Microtus townsendii

Townsend's Vole

Townsend's Vole

Distribution, Abundance, and Seasonality

In California, Townsend's vole is found in coastal Humboldt and Del Norte cos. It is abundant in valley foothill riparian, wet meadow, and pasture habitats, and it is common in fresh and saline emergent wetlands, croplands, grasslands, and early successional stages of many forest habitats.

Townsend's Vole Range Map
Range Map

Specific Habitat Requirements

Feeding: Feeds on grass, sedge, and rush stems, seeds, bulbs, roots, and cattail stems. Feeds on ground surface, digging out tubers, roots, and plant stems. Runway tunnels are lined with cut green vegetation similar to other microtines. Other foods (e.g., bulbs) also may be found in abundance, concealed in runways.

Cover: Prefers dense herbaceous growth, although occasionally found in brushy areas. Burrow is excavated in soft soil. Good swimmer and diver, and readily enters water when pursued (Maser et al. 1981).

Reproduction: A nest of dry grass is made in burrow. In Oregon, in winter, with high water tables, may locate nests on the surface, on a high point, or on hummock (Maser et al. 1981).

Water: Probably requires drinking water.

Pattern: Most common in low-lying areas. Prefers dense cover of sedges, grasses, or emergent aquatic vegetation.

Species Life History

Activity Patterns: Active year-round. Mostly nocturnal, but sometimes active throughout the day.

Seasonal Movements / Migration: None.

Home Range: Home range in British Columbia averaged 900 m? (8360 ft?) for males and 500 m? (4645 ft?) for females (Cornely and Verts 1988). Densities ranged up to 1320 per ha (519 per ac) (Boonstra and Krebs 1978).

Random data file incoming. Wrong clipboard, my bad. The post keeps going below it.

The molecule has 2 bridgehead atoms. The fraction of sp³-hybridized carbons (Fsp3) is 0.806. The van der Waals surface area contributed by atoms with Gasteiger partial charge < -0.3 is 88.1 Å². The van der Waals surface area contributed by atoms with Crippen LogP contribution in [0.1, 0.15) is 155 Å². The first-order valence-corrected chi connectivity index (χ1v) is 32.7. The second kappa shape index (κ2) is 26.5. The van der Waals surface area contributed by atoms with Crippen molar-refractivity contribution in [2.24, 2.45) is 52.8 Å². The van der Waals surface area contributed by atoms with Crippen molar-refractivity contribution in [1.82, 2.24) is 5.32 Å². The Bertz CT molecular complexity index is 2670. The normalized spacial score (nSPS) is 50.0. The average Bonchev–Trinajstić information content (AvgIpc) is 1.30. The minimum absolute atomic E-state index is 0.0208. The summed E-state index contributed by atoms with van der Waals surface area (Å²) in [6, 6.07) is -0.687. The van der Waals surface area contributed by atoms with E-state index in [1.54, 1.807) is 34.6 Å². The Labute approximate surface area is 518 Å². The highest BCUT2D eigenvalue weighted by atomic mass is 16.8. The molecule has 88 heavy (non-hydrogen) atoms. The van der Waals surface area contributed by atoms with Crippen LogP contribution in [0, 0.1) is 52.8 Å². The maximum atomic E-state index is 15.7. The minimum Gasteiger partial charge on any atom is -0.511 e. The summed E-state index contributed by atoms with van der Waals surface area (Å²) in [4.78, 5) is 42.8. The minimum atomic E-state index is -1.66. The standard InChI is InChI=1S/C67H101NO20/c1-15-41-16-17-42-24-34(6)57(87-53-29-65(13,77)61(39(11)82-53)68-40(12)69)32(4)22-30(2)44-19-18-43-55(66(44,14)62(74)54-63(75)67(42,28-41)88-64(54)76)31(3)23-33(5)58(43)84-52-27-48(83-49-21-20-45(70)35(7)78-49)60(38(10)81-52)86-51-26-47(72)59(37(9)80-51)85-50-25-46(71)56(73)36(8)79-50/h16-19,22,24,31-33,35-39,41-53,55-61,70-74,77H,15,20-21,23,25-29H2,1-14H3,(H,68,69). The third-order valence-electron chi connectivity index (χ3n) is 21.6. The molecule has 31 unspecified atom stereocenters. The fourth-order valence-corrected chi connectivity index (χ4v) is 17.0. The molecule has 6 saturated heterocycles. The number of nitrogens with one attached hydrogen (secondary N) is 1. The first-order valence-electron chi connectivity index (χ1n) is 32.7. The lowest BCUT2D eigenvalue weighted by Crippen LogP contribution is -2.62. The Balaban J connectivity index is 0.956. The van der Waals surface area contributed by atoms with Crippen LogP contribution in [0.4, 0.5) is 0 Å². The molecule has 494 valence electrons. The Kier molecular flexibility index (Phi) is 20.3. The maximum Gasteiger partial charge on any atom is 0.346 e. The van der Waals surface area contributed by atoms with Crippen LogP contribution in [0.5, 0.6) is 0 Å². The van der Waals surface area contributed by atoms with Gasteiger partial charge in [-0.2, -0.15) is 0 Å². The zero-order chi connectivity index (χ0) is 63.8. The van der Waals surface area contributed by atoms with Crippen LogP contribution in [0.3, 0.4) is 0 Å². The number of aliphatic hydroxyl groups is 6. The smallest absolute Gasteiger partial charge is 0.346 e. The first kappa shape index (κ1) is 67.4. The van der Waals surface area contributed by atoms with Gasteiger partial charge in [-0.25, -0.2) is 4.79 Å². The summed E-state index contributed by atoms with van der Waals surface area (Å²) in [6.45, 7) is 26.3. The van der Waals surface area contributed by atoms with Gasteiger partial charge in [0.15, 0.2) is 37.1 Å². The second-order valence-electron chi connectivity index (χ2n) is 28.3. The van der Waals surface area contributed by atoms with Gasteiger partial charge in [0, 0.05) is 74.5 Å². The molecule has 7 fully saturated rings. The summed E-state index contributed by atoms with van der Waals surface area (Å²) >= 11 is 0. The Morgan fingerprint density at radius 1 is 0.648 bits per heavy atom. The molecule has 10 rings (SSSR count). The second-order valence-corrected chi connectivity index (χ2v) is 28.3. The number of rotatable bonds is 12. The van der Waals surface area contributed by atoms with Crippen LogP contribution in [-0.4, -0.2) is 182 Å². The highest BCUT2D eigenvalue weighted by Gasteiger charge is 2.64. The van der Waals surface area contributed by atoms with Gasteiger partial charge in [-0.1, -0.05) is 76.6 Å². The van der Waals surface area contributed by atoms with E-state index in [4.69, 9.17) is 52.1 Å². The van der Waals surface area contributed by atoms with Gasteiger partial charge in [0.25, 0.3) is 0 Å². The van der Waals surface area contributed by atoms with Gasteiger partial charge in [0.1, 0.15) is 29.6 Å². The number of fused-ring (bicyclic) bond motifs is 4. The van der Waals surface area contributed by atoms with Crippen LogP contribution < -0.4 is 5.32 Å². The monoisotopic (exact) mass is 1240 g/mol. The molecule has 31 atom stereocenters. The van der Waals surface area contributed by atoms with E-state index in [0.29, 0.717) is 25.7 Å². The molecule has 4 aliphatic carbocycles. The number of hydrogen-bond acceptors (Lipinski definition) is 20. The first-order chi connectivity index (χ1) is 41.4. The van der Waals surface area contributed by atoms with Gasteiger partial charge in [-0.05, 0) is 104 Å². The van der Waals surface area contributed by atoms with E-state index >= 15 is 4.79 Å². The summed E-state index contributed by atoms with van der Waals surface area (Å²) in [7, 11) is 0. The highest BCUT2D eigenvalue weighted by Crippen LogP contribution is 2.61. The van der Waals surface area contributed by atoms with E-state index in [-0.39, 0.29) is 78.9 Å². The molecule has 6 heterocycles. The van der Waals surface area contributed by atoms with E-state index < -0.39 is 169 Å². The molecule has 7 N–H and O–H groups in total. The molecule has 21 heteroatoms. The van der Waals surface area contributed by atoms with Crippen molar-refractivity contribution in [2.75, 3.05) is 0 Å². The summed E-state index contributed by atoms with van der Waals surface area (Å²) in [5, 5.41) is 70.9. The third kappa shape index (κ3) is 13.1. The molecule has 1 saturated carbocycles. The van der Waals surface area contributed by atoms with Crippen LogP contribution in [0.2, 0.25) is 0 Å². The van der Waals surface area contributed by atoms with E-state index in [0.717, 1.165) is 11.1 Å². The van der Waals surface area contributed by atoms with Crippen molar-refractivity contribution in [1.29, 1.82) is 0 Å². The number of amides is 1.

Territory: No data found.

Reproduction: Breeds primarily from March to September, but may breed year-round in lowland areas. Gestation period is 21-24 days (MacFarlane and Taylor 1982). Litter sizes average 4-7 (range 2-10), and young are altricial. At least 2 litters per yr. Large voles are able to breed in winter (Boonstra and Krebs 1978). High densities of adults result in lower survival of juveniles, and slower growth rates.

Niche: Predators probably include various mustelids, foxes, coyotes, bobcats, hawks, and owls. Outcompetes M. oregoni, reducing its density (Sullivan and Krebs 1981).

Sources & References

California Department of Fish and Game, 1999.
California's Wildlife, Sacramento, CA.
Written by: P. Brylski, reviewed by: H. Shellhammer, edited by: R. Duke, J. Harris, S. Granholm

Boonstra, R. 1978. Effect of adult Townsend voles (Microtus townsendii) on survival of young. Ecology 59:242-248. Bonnstra, R., and C. J. Krebs. 1978. Pitfall trapping of Microtus townsendii. J. Mammal. 59:136-148. Cornely, J. E., and B. J. Verts. 1988. Microtus townsendii. Mammal. Species No. 325. 9pp. Goertz, J. W. 1964. Habitats of three Oregon voles. Ecology 45:846-848. Ingles, L. G. 1965. Mammals of the Pacific states. Stanford Univ. Press, Stanford, CA. 506pp. Krebs, C. J., I. Wingate, J. LeDuc, J. A. Redfield, M. Taitt, and R. Hilborn. 1976. Microtus population biology: dispersal in fluctuating populations of M. townsendii. Can. J. Zool. 54:79-95. MacFarlane, J. D., and J. M. Taylor. 1982. Pregnancy and reproductive performance in the Townsend's vole, Microtus townsendii (Bachman). J. Mammal. 63:168-173. Maser, C., B. R. Mate, J. F. Franklin, and C. T. Dyrness. 1981. Natural history of Oregon coast mammals. Pac. Northwest For. And Range Exp. Sta., USDA, For. Serv., Gen. Tech. Rep., PNW-133. 496pp. Sullivan, T. P., and C. J. Krebs. 1981. Microtus population biology: demography of M. oregoni in southwestern British Columbia. Can. J. Zool. 59:2092-2102.

California Animal Facts  |  California's Wildlife